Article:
For my families, having their kids develop a variety of interests is important. So is being able to engage in leisure activities independently (in other words, being able to play without adult involvement for short periods of time so mom or dad can fix dinner, take a shower, or just get a short sit-down break). I have kids who come to me with very few, if any, obvious interests; kids who are stuck in interests way below their chronological age (Bareny is for 3 year olds not 13 year olds); or who constantly demand attention and cannot spend even a second "alone." We spend a lot of time introducing our students to new experiences, developing more age typical interests, and encouraging independent play. Some activities are active (games; cause effect activities on the computer; using an adapted remote control, or in our case a voice output device since we can't find a remote to work with our TV, to change TV channels; using an adapted CD player on the computer; interacting with sensory devices and toys) and some are more passive (watching a DVD; listening to music or an audio book with an mp3 player). It is all dependent upon the needs and interests of the student.

We are fortunate to have a large library of audio books on mp3 that are written for a mid to late elementary level all the way to adult. Sometimes students listen to them independently and sometimes we put them on the surround sound system and listen as a whole class. Our mp3 players are probably the most popular piece of technology in classroom.

We are "aging up" some of our students' interests. I still have SpongeBob lovers but have learned that a number of middle schoolers are still avid fans of the show. We also expose the kids to the plethora of preteen and teen oriented shows (Wizards of Waverly Place seems to be a current favorite) as well as game shows, the History Channel, science shows, etc. Now, don't let that lead you to believe that we watch TV all the time, because we don't. It is just one of the options available to the students in between other activities. When it comes to choosing "age appropriate" or "age typical" activities, I usually bow to my peer experts. If they say it's OK, then it is. And you'd be amazed what the average 7th grader gets a kick out of!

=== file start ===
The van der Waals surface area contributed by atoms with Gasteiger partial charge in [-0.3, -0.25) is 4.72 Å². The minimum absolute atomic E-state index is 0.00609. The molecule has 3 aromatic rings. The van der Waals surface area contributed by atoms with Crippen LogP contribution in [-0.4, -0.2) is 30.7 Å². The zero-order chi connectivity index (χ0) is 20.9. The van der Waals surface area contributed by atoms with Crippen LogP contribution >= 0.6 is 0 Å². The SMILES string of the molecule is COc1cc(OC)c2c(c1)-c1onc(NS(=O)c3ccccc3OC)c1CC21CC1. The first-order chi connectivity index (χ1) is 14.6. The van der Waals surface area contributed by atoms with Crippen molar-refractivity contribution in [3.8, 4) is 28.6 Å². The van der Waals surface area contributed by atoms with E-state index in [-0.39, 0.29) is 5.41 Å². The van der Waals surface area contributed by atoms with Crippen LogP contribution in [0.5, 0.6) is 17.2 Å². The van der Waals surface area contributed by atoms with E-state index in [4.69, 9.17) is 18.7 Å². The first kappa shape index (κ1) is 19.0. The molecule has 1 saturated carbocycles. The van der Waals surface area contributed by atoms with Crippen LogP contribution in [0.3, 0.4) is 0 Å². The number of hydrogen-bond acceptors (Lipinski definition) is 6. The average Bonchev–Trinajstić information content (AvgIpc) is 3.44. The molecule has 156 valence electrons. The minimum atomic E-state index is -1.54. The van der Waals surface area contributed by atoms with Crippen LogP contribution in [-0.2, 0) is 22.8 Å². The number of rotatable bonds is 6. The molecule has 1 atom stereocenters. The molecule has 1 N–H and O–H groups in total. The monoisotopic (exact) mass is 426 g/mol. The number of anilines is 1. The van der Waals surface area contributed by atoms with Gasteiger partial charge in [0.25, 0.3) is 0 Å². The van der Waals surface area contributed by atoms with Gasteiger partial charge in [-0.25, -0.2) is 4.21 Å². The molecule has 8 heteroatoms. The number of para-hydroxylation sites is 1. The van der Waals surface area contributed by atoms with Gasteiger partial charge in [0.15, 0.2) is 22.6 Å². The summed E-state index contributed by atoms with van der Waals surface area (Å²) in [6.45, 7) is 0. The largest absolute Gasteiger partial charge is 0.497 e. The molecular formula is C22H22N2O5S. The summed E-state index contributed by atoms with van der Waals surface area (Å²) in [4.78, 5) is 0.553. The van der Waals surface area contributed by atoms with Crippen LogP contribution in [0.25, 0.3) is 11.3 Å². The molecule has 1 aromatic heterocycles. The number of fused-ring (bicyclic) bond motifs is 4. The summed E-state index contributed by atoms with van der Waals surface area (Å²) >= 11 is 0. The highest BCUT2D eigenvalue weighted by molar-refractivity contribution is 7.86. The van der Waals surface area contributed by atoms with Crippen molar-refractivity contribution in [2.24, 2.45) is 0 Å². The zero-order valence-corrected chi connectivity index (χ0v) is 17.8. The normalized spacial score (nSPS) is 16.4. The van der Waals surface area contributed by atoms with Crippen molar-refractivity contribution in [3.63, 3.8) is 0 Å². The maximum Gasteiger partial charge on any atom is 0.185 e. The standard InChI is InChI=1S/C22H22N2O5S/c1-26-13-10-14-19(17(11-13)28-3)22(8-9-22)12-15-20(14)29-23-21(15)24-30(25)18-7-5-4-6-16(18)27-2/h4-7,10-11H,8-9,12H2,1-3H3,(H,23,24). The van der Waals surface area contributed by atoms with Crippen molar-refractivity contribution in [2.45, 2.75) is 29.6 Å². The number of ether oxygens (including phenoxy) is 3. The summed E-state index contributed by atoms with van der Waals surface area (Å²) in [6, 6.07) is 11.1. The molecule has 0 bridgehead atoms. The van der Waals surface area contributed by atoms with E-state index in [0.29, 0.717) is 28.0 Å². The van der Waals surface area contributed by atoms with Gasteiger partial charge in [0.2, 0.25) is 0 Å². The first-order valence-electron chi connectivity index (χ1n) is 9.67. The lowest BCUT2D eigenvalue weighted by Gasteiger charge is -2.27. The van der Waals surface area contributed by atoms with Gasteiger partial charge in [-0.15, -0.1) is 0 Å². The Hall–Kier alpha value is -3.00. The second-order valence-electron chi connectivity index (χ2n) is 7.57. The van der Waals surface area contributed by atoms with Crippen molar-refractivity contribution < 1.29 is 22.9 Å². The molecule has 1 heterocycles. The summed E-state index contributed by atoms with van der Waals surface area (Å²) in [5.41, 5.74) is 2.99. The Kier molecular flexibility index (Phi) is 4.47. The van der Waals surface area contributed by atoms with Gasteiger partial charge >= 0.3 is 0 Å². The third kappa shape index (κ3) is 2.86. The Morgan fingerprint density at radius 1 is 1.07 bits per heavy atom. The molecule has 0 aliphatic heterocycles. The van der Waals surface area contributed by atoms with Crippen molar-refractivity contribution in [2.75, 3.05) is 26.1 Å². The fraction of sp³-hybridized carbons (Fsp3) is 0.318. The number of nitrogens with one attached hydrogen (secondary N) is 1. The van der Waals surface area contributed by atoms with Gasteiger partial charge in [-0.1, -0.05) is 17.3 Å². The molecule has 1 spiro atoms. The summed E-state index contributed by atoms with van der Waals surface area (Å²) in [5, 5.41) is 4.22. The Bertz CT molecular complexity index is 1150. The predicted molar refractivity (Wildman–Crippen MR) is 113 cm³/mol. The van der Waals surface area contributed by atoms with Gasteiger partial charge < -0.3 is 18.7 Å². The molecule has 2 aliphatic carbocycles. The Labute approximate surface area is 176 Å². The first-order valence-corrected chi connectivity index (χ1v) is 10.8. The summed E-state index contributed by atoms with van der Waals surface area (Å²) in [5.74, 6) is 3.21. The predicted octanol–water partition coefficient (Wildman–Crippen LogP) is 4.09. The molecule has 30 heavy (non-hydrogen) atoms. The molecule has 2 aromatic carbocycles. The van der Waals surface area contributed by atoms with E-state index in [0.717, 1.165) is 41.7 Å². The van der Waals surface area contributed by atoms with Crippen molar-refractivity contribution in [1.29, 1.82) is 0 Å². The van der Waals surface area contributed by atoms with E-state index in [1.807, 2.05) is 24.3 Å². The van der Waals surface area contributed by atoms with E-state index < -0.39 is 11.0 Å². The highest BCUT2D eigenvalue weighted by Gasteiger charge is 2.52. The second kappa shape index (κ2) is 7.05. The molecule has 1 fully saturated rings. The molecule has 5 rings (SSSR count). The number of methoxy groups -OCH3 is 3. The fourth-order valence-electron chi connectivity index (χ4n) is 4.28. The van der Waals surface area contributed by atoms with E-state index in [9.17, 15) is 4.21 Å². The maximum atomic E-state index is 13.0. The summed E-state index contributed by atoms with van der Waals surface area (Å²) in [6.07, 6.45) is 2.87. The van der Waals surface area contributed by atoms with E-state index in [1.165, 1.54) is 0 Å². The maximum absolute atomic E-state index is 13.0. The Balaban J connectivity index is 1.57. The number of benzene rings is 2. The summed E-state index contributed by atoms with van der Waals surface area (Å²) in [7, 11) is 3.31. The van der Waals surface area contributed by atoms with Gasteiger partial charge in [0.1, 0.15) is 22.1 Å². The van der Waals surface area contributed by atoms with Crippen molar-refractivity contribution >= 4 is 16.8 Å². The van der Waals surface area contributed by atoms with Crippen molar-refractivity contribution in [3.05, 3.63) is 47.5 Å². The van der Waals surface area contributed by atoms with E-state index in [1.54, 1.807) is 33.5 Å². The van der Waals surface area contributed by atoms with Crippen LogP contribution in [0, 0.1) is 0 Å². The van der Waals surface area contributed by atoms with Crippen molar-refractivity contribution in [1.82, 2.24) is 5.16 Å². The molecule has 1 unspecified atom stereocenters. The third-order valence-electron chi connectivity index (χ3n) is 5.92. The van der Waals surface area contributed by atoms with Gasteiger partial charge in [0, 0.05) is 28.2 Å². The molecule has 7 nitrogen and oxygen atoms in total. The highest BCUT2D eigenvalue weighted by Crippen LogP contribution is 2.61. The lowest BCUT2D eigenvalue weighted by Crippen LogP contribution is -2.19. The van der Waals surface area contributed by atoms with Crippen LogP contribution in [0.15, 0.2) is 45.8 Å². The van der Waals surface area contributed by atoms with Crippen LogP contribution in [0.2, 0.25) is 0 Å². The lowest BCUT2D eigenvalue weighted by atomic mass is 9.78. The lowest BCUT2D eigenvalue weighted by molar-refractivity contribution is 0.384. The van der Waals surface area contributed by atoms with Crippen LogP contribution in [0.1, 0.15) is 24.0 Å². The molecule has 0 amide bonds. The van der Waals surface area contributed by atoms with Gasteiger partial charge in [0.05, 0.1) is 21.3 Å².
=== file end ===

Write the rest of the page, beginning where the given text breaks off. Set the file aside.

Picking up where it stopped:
Sensory toys and devices are another favorite activity. My 16 year old has an extensive "sensory diet" and requires frequent access to a variety of sensory activities in order to regulate his system. He is now fairly independent in choosing how to meet his own needs and moves between our swing, watching blinking lights, "squishing" in a bean bag chair, listening to music, and "sensory deprivation" in our bathroom with the lights off and a flashlight on (I know, I know, but it's his choice and he makes it VERY clear that's what he needs--he has even problem solved to drag his bean bag chair in there, around equipment, people, etc., and has to come to us to request his flashlight be turned on; we're mean and put dying batteries in it to increase interactions). I have other kids who use a Powerlink and a switch to interact with various light toys. And we use Active Learning with a lot of the kids which gives them choices of toys, positions, and equipment (we have a resonance board, a positioning bench, an ESSEFF board, and a HOPSA dress along with a huge inventory of sensory toys). I credit Active Learning with fostering independent play skills in several of my students who didn't have them before using these techniques.